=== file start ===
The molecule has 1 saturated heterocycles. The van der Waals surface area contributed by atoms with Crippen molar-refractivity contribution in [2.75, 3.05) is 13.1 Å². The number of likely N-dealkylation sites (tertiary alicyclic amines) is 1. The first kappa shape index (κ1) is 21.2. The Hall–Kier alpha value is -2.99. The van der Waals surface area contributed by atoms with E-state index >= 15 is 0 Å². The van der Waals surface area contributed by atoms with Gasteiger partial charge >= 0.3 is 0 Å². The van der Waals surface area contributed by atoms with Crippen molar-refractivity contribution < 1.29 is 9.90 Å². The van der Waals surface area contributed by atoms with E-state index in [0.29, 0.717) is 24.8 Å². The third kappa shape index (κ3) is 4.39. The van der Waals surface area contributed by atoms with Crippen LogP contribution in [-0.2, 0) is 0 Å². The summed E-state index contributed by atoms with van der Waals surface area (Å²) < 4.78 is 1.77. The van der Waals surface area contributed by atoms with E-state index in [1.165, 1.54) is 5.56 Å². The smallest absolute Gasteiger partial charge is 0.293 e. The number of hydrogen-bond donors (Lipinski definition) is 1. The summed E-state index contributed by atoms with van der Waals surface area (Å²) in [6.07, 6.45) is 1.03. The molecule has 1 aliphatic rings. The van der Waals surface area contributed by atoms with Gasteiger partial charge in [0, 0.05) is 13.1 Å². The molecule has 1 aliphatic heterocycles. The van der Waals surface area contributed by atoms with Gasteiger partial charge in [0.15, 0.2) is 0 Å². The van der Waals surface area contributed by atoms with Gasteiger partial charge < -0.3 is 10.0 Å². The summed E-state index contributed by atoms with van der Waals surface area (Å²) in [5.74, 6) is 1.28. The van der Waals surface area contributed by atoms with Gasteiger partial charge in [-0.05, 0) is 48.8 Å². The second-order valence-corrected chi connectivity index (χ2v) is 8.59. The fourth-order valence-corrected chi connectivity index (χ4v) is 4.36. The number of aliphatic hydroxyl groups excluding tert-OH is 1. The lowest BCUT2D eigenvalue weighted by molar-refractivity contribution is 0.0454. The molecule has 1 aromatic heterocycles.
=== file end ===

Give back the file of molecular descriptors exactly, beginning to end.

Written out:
The molecule has 1 saturated heterocycles. The van der Waals surface area contributed by atoms with Crippen molar-refractivity contribution in [2.75, 3.05) is 13.1 Å². The number of likely N-dealkylation sites (tertiary alicyclic amines) is 1. The first kappa shape index (κ1) is 21.2. The Hall–Kier alpha value is -2.99. The van der Waals surface area contributed by atoms with E-state index >= 15 is 0 Å². The van der Waals surface area contributed by atoms with Gasteiger partial charge >= 0.3 is 0 Å². The van der Waals surface area contributed by atoms with Crippen molar-refractivity contribution < 1.29 is 9.90 Å². The van der Waals surface area contributed by atoms with E-state index in [0.29, 0.717) is 24.8 Å². The third kappa shape index (κ3) is 4.39. The van der Waals surface area contributed by atoms with Crippen LogP contribution in [-0.2, 0) is 0 Å². The summed E-state index contributed by atoms with van der Waals surface area (Å²) < 4.78 is 1.77. The van der Waals surface area contributed by atoms with E-state index in [1.165, 1.54) is 5.56 Å². The smallest absolute Gasteiger partial charge is 0.293 e. The number of hydrogen-bond donors (Lipinski definition) is 1. The summed E-state index contributed by atoms with van der Waals surface area (Å²) in [6.07, 6.45) is 1.03. The molecule has 1 aliphatic rings. The van der Waals surface area contributed by atoms with Gasteiger partial charge in [0, 0.05) is 13.1 Å². The molecule has 1 aliphatic heterocycles. The van der Waals surface area contributed by atoms with Gasteiger partial charge in [0.15, 0.2) is 0 Å². The van der Waals surface area contributed by atoms with Gasteiger partial charge < -0.3 is 10.0 Å². The summed E-state index contributed by atoms with van der Waals surface area (Å²) in [5.74, 6) is 1.28. The van der Waals surface area contributed by atoms with Gasteiger partial charge in [-0.05, 0) is 48.8 Å². The second-order valence-corrected chi connectivity index (χ2v) is 8.59. The fourth-order valence-corrected chi connectivity index (χ4v) is 4.36. The number of aliphatic hydroxyl groups excluding tert-OH is 1. The lowest BCUT2D eigenvalue weighted by molar-refractivity contribution is 0.0454. The molecule has 1 aromatic heterocycles.